Adam Neumann defaults on San Jose office building loan

Former WeWork CEO's family office secured $31M debt in 2021

A photo illustration of former WeWork CEO Adam Neumann and 152 North 3rd Street in San Jose (Getty, Google Maps)

A photo illustration of former WeWork CEO Adam Neumann and 152 North 3rd Street in San Jose (Getty, Google Maps)

An office building in San Jose tied to former WeWork CEO Adam Neumann is in default, according to data collected by Morningstar. The default comes as the city’s office market continues to stagnate.

The $31 million loan, which was securitized into a collateralized loan obligation, on the building at 152 North 3rd Street was issued by Rialto Capital Management in 2021. It is set to mature in August 2024. 

The borrower on the property is Nazare Asset Management, Neumann’s private family office, according to Morningstar data. According to property records, the building has been tied to Neumann since 2019. 

A signatory on the LLC that owns the property is Max Fink, who is head of strategy for Neumann’s company Flow and Neumann’s family office, according to LinkedIn and California Secretary of State records. 

The last payment received was on May 24, according to Morningstar, and there are 12 out of 36 payments remaining. The loan had an interest rate of 5.5 percent. 

The building is 131,000 square feet and has 61,000 square feet of co-working space, according to a marketing brochure by brokerage CBRE. The building is offering direct leases at $3.95 per square foot.

Neumann co-founded WeWork, a hip co-working company, in 2010. The company experienced meteoric growth in number of locations but suffered major cutbacks during the pandemic. By the end of last year, it had accumulated losses of $16.2 billion.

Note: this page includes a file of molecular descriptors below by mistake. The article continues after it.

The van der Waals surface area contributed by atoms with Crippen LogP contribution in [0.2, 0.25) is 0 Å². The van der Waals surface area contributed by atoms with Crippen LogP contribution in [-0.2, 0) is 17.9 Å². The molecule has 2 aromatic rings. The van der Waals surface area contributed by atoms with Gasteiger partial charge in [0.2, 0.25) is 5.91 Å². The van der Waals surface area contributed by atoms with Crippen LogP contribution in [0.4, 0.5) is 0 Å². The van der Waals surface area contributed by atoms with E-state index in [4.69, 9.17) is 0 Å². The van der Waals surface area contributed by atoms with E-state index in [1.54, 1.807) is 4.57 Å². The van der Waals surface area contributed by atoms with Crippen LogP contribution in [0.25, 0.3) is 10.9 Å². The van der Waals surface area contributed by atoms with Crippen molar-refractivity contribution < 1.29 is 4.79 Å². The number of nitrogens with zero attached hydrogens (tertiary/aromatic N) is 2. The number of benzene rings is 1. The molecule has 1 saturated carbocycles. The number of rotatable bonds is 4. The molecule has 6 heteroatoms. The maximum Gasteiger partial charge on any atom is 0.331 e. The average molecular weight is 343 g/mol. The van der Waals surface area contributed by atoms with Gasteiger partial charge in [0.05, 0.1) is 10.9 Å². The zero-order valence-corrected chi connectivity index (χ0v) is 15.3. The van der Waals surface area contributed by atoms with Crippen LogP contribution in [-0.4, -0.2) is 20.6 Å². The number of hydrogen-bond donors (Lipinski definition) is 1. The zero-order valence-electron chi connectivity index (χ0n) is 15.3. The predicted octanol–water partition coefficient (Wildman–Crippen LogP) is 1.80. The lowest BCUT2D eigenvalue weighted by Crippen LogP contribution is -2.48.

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Last year, Neumann announced he was starting a company akin to WeWork, but for residential real estate called Flow. One arm of Flow has already purchased apartment complexes across the country. It’s unclear whether the property was transferred to parent Flow.

Collateralized loans are typically short-term, floating-rate debt used for acquisitions and are larger replaced by a longer-term, more permanent loan. Cash flow usually isn’t the leading indicator of performance of these types of loans, and this particular one had an interest and carry reserve fund at closing, used to make up the difference between debt service and cash flow until the property starts generating enough income to cover the debt service. 

While cash flow usually isn’t an indicator of performance for these loans, that seems to be the case here. 

“I can see that the carry reserve has fallen to $21,000, so I suspect that this is simply a cash flow issue and the reserve designed to cover the difference has dwindled to almost nothing,” David Putro, head of CRE analytics at Morningstar, said.

Another San Jose office building recently entered special servicing. A 540,000-square-foot building that is fully leased to eBay went into default in May. The owner took out an $88 million CMBS loan from Germany-based Deutsche Bank and had $51 million remaining on the loan.  

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